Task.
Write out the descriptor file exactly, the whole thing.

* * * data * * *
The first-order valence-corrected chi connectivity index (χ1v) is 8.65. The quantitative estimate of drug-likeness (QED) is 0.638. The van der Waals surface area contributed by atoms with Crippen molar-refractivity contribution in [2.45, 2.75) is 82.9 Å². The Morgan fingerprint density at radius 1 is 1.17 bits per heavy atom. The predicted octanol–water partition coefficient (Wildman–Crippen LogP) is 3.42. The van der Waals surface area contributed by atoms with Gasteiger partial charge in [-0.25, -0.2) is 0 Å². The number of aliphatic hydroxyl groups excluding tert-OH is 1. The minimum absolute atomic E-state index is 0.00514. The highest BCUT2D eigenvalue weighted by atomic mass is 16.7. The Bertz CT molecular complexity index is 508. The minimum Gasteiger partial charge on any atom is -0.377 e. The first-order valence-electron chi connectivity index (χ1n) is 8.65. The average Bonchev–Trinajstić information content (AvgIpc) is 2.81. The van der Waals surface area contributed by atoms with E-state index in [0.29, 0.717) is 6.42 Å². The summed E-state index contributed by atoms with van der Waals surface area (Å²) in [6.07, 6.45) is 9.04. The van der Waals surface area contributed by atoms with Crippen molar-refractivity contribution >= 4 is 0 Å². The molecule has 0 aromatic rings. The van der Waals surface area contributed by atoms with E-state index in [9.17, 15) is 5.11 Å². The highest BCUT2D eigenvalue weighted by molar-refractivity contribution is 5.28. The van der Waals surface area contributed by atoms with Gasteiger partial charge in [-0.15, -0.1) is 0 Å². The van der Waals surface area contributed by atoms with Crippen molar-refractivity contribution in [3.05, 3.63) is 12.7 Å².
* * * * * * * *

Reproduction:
The first-order valence-corrected chi connectivity index (χ1v) is 8.65. The quantitative estimate of drug-likeness (QED) is 0.638. The van der Waals surface area contributed by atoms with Crippen molar-refractivity contribution in [2.45, 2.75) is 82.9 Å². The Morgan fingerprint density at radius 1 is 1.17 bits per heavy atom. The predicted octanol–water partition coefficient (Wildman–Crippen LogP) is 3.42. The van der Waals surface area contributed by atoms with Gasteiger partial charge in [-0.25, -0.2) is 0 Å². The number of aliphatic hydroxyl groups excluding tert-OH is 1. The minimum absolute atomic E-state index is 0.00514. The highest BCUT2D eigenvalue weighted by atomic mass is 16.7. The Bertz CT molecular complexity index is 508. The minimum Gasteiger partial charge on any atom is -0.377 e. The first-order valence-electron chi connectivity index (χ1n) is 8.65. The average Bonchev–Trinajstić information content (AvgIpc) is 2.81. The van der Waals surface area contributed by atoms with E-state index in [0.29, 0.717) is 6.42 Å². The summed E-state index contributed by atoms with van der Waals surface area (Å²) in [6.07, 6.45) is 9.04. The van der Waals surface area contributed by atoms with Crippen molar-refractivity contribution >= 4 is 0 Å². The molecule has 0 aromatic rings. The van der Waals surface area contributed by atoms with E-state index in [9.17, 15) is 5.11 Å². The highest BCUT2D eigenvalue weighted by molar-refractivity contribution is 5.28. The van der Waals surface area contributed by atoms with Gasteiger partial charge in [-0.15, -0.1) is 0 Å². The van der Waals surface area contributed by atoms with Crippen molar-refractivity contribution in [3.05, 3.63) is 12.7 Å².